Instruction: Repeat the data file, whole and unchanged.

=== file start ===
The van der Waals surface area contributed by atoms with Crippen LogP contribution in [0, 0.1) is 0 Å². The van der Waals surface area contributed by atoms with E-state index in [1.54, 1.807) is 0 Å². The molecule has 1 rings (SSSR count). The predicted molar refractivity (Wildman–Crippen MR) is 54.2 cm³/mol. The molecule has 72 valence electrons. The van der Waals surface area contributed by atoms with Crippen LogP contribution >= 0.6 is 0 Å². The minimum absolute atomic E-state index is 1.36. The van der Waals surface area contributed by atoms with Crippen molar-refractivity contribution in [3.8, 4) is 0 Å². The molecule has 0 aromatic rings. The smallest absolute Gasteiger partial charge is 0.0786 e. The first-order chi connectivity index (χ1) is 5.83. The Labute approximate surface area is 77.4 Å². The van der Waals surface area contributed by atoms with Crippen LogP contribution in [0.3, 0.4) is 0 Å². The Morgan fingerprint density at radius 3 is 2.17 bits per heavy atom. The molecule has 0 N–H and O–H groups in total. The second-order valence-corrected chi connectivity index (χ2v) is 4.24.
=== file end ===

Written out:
The van der Waals surface area contributed by atoms with Crippen LogP contribution in [0, 0.1) is 0 Å². The van der Waals surface area contributed by atoms with E-state index in [1.54, 1.807) is 0 Å². The molecule has 1 rings (SSSR count). The predicted molar refractivity (Wildman–Crippen MR) is 54.2 cm³/mol. The molecule has 72 valence electrons. The van der Waals surface area contributed by atoms with Crippen LogP contribution >= 0.6 is 0 Å². The minimum absolute atomic E-state index is 1.36. The van der Waals surface area contributed by atoms with Crippen molar-refractivity contribution in [3.8, 4) is 0 Å². The molecule has 0 aromatic rings. The smallest absolute Gasteiger partial charge is 0.0786 e. The first-order chi connectivity index (χ1) is 5.83. The Labute approximate surface area is 77.4 Å². The van der Waals surface area contributed by atoms with Crippen LogP contribution in [0.3, 0.4) is 0 Å². The Morgan fingerprint density at radius 3 is 2.17 bits per heavy atom. The molecule has 0 N–H and O–H groups in total. The second-order valence-corrected chi connectivity index (χ2v) is 4.24.